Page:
June 2, 2010
DA attends body armor legislation bill-signing ceremony
LOS ANGELES – Los Angeles County District Attorney Steve Cooley was in Sacramento today to attend a bill-signing ceremony where California Governor Arnold Schwarzenegger signed urgency legislation restricting the possession of body armor by violent felons.
The governor signed Senate Bill 408, which prohibits violent felons from possessing body armor such as bullet proof vests, at the urging of the district attorney and California State Sen. Alex Padilla.
"Violent felons who possess body armor represent a serious threat not only to law enforcement officers but to the general public as well," Cooley said. "This new law will help protect the lives of law enforcement officers and citizens by making it unlawful again in California for violent felons to possess body armor."
The law prohibiting violent felons from possessing body armor was challenged in the 2nd District Court of Appeals by Ethan Saleem, a felon convicted of voluntary manslaughter on parole when he was found in possession of a 10-pound, military-style vest commonly worn by combat ground troops. Late last year, the state court of appeals overturned the ban, calling it "unconstitutional."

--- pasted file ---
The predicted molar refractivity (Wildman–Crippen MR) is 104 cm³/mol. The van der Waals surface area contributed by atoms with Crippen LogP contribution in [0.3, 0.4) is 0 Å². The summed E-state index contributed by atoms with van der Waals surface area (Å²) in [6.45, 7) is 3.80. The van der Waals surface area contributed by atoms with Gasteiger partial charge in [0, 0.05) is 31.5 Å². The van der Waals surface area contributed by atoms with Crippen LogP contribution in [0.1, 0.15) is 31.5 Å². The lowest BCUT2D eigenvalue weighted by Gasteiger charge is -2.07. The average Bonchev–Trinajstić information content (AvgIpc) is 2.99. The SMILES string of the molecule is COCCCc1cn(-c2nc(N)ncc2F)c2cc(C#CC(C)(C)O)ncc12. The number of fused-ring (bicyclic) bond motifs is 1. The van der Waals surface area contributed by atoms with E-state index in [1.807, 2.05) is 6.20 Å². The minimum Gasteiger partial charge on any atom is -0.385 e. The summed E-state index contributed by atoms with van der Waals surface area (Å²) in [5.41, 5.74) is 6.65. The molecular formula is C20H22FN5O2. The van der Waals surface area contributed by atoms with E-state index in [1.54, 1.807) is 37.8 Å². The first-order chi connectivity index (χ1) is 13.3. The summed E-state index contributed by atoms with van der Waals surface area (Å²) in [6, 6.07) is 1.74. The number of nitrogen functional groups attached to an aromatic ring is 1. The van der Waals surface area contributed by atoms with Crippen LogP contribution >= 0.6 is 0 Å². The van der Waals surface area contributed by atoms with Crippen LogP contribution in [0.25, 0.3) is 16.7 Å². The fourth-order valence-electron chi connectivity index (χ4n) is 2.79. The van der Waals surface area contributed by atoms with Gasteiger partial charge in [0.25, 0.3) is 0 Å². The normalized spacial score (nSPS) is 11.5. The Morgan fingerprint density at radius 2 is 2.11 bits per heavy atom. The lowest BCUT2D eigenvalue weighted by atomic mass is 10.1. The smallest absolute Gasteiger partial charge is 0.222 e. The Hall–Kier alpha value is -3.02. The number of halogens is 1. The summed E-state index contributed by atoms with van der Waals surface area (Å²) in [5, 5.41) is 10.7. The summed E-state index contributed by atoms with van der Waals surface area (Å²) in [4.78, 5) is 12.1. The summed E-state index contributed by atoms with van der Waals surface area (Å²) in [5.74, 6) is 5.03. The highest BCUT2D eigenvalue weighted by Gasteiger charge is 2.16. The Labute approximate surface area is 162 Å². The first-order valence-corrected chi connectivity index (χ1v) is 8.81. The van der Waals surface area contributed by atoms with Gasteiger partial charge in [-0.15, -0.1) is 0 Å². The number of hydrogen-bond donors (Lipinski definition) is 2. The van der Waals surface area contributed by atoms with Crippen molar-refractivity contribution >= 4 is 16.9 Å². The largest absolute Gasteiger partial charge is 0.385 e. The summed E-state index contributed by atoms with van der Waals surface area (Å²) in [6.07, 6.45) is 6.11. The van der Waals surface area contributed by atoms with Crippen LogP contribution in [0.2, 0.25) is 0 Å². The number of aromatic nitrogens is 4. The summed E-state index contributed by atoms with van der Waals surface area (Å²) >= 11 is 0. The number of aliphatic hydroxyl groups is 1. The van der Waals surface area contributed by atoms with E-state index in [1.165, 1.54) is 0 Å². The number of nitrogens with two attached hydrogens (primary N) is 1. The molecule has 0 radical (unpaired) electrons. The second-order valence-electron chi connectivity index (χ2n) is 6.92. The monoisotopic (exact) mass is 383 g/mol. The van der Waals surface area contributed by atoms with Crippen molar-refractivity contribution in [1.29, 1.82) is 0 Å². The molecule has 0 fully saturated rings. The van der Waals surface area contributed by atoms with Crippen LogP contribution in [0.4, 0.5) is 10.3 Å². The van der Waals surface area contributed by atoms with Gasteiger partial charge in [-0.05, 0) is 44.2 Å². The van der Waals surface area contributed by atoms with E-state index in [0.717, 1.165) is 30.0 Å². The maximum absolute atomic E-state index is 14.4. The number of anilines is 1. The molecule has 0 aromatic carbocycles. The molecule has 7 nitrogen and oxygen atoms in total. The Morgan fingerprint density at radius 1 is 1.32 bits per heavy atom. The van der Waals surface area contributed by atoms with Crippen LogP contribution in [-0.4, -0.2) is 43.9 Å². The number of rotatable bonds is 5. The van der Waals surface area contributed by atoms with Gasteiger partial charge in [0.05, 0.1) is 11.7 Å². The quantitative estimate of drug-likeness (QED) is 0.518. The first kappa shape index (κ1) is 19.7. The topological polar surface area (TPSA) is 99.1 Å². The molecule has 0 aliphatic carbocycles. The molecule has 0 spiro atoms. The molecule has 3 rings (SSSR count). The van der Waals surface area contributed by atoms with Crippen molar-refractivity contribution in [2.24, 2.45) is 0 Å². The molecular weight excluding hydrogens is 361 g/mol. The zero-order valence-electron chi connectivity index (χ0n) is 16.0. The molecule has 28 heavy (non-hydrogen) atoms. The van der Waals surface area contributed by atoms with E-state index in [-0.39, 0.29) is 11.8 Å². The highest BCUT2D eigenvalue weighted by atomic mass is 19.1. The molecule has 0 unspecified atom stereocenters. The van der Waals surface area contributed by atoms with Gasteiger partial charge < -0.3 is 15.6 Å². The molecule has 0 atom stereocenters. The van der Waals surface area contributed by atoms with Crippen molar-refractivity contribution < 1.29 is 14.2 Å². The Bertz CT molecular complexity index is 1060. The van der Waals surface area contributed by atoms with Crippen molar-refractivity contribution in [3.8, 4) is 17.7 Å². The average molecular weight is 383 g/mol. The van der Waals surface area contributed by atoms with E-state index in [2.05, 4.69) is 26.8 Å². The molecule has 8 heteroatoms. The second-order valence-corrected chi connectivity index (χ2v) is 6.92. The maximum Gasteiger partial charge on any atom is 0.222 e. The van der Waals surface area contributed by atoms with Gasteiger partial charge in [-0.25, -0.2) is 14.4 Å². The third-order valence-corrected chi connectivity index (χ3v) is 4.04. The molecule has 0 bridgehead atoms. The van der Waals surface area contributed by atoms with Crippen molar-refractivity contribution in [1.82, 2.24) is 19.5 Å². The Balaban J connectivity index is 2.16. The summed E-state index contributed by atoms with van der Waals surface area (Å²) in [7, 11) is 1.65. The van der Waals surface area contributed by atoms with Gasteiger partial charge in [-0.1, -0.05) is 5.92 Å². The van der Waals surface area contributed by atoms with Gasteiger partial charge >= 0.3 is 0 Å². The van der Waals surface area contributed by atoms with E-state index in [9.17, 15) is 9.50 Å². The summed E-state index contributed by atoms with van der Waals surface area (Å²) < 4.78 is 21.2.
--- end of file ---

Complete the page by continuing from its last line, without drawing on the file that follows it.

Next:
In response to this ruling, Sen. Padilla authored SB 408 with District Attorney Cooley as the bill's principal sponsor. The law additionally makes it possible to charge any person convicted of a violent offense with a felony, if found in possession of body armor.
Marshall E. McClain, president of the Los Angeles Airport Peace Officers' Association, called the legislation "innovative and resourceful."
"Law enforcement officers throughout the state owe a debt of gratitude to Steve Cooley for providing a straightforward, common sense definition of 'body armor' as 'a bulletproof vest, meaning any bulletproof material intended to provide ballistic and trauma protection for the wearer,'" McClain said.
Media Relations Division
Los Angeles County District Attorney's Office